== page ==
This list includes all the companies showing more than ten consecutive years with a dividend increase.
The Dividend Achievers list is my favorite place to search for an additional dividend grower to add to my portfolio. Investors are often impressed by the Dividend Kings (50+ years with dividend increases) or The Dividend Aristocrats (25+ years), but I prefer to use the Dividend Achievers Index to search for my next potential investment. Including all stocks showing at least 10 consecutive years with a dividend increase, the list contains now 289 companies. You certainly don’t want to wait another 15 years to identify Microsoft (MSFT) as a dividend growth investment!
For those of you who did not know, The Dividend Achievers list was introduced by Moody’s back in 1979. Their investor service developed a model to determine the best dividend paying stocks. In 2012, Nasdaq bought the brand and broke down this index into many sub-categories.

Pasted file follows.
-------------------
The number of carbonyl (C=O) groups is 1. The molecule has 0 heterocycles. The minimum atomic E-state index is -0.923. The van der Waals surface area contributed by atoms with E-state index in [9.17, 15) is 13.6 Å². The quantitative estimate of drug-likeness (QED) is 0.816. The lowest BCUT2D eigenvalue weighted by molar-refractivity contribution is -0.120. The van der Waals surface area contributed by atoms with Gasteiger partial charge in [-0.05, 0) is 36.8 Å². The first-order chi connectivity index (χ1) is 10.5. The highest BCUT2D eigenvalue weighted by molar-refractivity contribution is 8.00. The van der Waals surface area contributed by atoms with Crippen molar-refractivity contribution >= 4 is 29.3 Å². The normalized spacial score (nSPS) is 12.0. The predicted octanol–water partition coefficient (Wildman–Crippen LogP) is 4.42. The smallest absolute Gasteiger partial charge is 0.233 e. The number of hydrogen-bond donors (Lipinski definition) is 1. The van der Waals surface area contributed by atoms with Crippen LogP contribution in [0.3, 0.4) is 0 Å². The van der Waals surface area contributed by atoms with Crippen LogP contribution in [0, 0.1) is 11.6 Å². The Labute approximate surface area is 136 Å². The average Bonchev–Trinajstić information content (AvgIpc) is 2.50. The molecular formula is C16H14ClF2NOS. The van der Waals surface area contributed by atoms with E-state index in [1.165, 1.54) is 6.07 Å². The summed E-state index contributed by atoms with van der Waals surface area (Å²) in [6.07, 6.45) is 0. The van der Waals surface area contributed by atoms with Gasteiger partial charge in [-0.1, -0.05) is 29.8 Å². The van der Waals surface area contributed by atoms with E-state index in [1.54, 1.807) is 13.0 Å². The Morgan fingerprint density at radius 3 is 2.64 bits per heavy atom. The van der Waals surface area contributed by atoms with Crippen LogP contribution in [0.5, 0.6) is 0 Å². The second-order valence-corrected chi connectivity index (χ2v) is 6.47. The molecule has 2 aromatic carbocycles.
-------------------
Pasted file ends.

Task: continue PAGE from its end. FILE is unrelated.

Over the years, I’ve built my own model to identify the best dividend paying companies. The core of my investment strategy has been built around dividend growth. Overtime, I didn’t want to limit myself to a short list of companies and preferred to study the wider group of The Achievers. With the right combination of metrics, this list is probably the best starting point for building your own dividend growth portfolio or to at least find your next addition to that portfolio.
Download the 2020 Dividend Achievers List
Here is the complete list of all 289 achievers taken from the Invesco Dividend Achievers ETF (PFM). If you are looking for additional metrics, a more detailed list with additional values is available toward the end of this article.
The Achievers list has been updated as of August 4th, 2020.
Download the List with Added Metrics
After subscribing to our mailing list, you will receive an exclusive link to download the dividend achievers list which includes the following information:
- Company Name
- Dividend Yield
- 5 yr. Dividend growth
- 5 yr. Revenue growth
- 5 yr. EPS growth
- Payout ratio
- Cash Payout ratio
- P/E ratio
Financial data is updated weekly, but I suggest you download it every quarter after all companies have reported their earnings (and hopefully have announced dividend increases!).
Beware: Not All Achievers are Great Companies